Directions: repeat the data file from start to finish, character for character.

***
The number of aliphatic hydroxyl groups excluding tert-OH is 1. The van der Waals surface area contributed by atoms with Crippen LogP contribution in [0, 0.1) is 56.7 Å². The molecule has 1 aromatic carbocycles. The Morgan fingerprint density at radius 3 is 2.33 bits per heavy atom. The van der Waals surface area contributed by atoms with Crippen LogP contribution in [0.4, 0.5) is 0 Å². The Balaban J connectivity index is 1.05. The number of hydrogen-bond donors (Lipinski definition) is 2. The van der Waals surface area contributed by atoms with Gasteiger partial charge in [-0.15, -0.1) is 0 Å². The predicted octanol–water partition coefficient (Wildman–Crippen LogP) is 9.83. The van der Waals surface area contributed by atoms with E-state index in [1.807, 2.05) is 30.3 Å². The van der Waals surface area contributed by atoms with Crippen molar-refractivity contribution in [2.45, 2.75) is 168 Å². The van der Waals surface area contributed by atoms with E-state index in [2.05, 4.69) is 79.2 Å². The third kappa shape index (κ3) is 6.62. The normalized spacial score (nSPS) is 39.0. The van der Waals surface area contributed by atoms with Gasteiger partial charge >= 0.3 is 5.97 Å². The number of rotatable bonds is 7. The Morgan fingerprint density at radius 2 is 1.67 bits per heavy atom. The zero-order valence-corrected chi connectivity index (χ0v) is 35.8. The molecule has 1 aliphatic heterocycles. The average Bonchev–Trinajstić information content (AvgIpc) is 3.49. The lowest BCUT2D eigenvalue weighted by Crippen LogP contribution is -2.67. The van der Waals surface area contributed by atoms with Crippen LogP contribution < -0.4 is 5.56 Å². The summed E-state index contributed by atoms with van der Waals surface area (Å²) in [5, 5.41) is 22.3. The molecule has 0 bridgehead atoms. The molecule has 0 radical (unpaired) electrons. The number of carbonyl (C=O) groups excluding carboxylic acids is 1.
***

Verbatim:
The number of aliphatic hydroxyl groups excluding tert-OH is 1. The van der Waals surface area contributed by atoms with Crippen LogP contribution in [0, 0.1) is 56.7 Å². The molecule has 1 aromatic carbocycles. The Morgan fingerprint density at radius 3 is 2.33 bits per heavy atom. The van der Waals surface area contributed by atoms with Crippen LogP contribution in [0.4, 0.5) is 0 Å². The Balaban J connectivity index is 1.05. The number of hydrogen-bond donors (Lipinski definition) is 2. The van der Waals surface area contributed by atoms with Gasteiger partial charge in [-0.15, -0.1) is 0 Å². The predicted octanol–water partition coefficient (Wildman–Crippen LogP) is 9.83. The van der Waals surface area contributed by atoms with E-state index in [1.807, 2.05) is 30.3 Å². The van der Waals surface area contributed by atoms with Crippen molar-refractivity contribution in [2.45, 2.75) is 168 Å². The van der Waals surface area contributed by atoms with E-state index in [2.05, 4.69) is 79.2 Å². The third kappa shape index (κ3) is 6.62. The normalized spacial score (nSPS) is 39.0. The van der Waals surface area contributed by atoms with Gasteiger partial charge >= 0.3 is 5.97 Å². The number of rotatable bonds is 7. The Morgan fingerprint density at radius 2 is 1.67 bits per heavy atom. The zero-order valence-corrected chi connectivity index (χ0v) is 35.8. The molecule has 1 aliphatic heterocycles. The average Bonchev–Trinajstić information content (AvgIpc) is 3.49. The lowest BCUT2D eigenvalue weighted by Crippen LogP contribution is -2.67. The van der Waals surface area contributed by atoms with Crippen LogP contribution < -0.4 is 5.56 Å². The summed E-state index contributed by atoms with van der Waals surface area (Å²) in [5, 5.41) is 22.3. The molecule has 0 bridgehead atoms. The molecule has 0 radical (unpaired) electrons. The number of carbonyl (C=O) groups excluding carboxylic acids is 1.